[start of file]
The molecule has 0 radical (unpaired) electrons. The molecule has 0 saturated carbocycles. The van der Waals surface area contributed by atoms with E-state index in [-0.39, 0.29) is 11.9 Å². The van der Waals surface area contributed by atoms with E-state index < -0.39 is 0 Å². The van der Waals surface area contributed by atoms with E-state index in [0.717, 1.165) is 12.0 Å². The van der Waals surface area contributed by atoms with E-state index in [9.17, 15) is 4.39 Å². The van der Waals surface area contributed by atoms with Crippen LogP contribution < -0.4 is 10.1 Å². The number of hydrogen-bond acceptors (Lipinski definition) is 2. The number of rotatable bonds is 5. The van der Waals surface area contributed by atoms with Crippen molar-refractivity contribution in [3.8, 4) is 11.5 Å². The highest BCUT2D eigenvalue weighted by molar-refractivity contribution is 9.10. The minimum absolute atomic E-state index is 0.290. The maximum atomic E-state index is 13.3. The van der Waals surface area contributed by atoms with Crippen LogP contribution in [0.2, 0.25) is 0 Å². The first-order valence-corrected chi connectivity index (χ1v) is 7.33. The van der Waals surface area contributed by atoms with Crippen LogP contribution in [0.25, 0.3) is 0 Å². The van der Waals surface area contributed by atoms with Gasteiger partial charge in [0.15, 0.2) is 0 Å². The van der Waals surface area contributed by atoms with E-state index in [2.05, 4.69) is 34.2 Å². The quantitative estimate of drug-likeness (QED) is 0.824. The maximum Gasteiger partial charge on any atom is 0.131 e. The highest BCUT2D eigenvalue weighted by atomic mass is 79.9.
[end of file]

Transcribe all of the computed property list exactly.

The molecule has 0 radical (unpaired) electrons. The molecule has 0 saturated carbocycles. The van der Waals surface area contributed by atoms with E-state index in [-0.39, 0.29) is 11.9 Å². The van der Waals surface area contributed by atoms with E-state index < -0.39 is 0 Å². The van der Waals surface area contributed by atoms with E-state index in [0.717, 1.165) is 12.0 Å². The van der Waals surface area contributed by atoms with E-state index in [9.17, 15) is 4.39 Å². The van der Waals surface area contributed by atoms with Crippen LogP contribution < -0.4 is 10.1 Å². The number of hydrogen-bond acceptors (Lipinski definition) is 2. The number of rotatable bonds is 5. The van der Waals surface area contributed by atoms with Crippen molar-refractivity contribution in [3.8, 4) is 11.5 Å². The highest BCUT2D eigenvalue weighted by molar-refractivity contribution is 9.10. The minimum absolute atomic E-state index is 0.290. The maximum atomic E-state index is 13.3. The van der Waals surface area contributed by atoms with Crippen LogP contribution in [0.2, 0.25) is 0 Å². The first-order valence-corrected chi connectivity index (χ1v) is 7.33. The van der Waals surface area contributed by atoms with Crippen LogP contribution in [0.25, 0.3) is 0 Å². The van der Waals surface area contributed by atoms with Gasteiger partial charge in [0.15, 0.2) is 0 Å². The van der Waals surface area contributed by atoms with E-state index in [2.05, 4.69) is 34.2 Å². The quantitative estimate of drug-likeness (QED) is 0.824. The maximum Gasteiger partial charge on any atom is 0.131 e. The highest BCUT2D eigenvalue weighted by atomic mass is 79.9.